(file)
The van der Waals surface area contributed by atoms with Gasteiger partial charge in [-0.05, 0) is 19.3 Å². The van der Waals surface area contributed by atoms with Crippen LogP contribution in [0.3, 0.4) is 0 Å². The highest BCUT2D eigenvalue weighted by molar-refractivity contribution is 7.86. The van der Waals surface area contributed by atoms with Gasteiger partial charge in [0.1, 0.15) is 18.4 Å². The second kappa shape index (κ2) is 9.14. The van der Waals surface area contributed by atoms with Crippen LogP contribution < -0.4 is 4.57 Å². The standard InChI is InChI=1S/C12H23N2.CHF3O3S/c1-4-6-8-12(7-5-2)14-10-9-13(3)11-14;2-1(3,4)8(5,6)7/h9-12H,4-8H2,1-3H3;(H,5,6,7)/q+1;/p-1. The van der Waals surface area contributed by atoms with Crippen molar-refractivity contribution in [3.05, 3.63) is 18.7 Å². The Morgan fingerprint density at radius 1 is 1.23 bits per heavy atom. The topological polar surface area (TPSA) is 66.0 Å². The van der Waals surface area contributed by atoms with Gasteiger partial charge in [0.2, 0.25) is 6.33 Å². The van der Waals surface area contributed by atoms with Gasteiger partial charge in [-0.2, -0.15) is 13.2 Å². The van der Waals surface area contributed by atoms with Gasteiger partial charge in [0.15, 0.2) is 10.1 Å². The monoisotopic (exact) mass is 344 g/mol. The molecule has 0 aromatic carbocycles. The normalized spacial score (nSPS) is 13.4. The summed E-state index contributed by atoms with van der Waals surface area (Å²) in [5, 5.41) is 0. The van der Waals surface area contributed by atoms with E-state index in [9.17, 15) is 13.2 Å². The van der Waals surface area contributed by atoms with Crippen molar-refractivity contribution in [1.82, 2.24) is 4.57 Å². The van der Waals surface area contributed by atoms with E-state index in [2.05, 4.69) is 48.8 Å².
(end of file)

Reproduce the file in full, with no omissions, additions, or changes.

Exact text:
The van der Waals surface area contributed by atoms with Gasteiger partial charge in [-0.05, 0) is 19.3 Å². The van der Waals surface area contributed by atoms with Crippen LogP contribution in [0.3, 0.4) is 0 Å². The highest BCUT2D eigenvalue weighted by molar-refractivity contribution is 7.86. The van der Waals surface area contributed by atoms with Gasteiger partial charge in [0.1, 0.15) is 18.4 Å². The second kappa shape index (κ2) is 9.14. The van der Waals surface area contributed by atoms with Crippen LogP contribution < -0.4 is 4.57 Å². The standard InChI is InChI=1S/C12H23N2.CHF3O3S/c1-4-6-8-12(7-5-2)14-10-9-13(3)11-14;2-1(3,4)8(5,6)7/h9-12H,4-8H2,1-3H3;(H,5,6,7)/q+1;/p-1. The van der Waals surface area contributed by atoms with Crippen molar-refractivity contribution in [3.05, 3.63) is 18.7 Å². The Morgan fingerprint density at radius 1 is 1.23 bits per heavy atom. The topological polar surface area (TPSA) is 66.0 Å². The van der Waals surface area contributed by atoms with Gasteiger partial charge in [0.2, 0.25) is 6.33 Å². The van der Waals surface area contributed by atoms with Gasteiger partial charge in [-0.2, -0.15) is 13.2 Å². The van der Waals surface area contributed by atoms with Gasteiger partial charge in [0.15, 0.2) is 10.1 Å². The monoisotopic (exact) mass is 344 g/mol. The molecule has 0 aromatic carbocycles. The normalized spacial score (nSPS) is 13.4. The summed E-state index contributed by atoms with van der Waals surface area (Å²) in [5, 5.41) is 0. The van der Waals surface area contributed by atoms with E-state index in [9.17, 15) is 13.2 Å². The van der Waals surface area contributed by atoms with Crippen molar-refractivity contribution in [1.82, 2.24) is 4.57 Å². The van der Waals surface area contributed by atoms with E-state index in [2.05, 4.69) is 48.8 Å².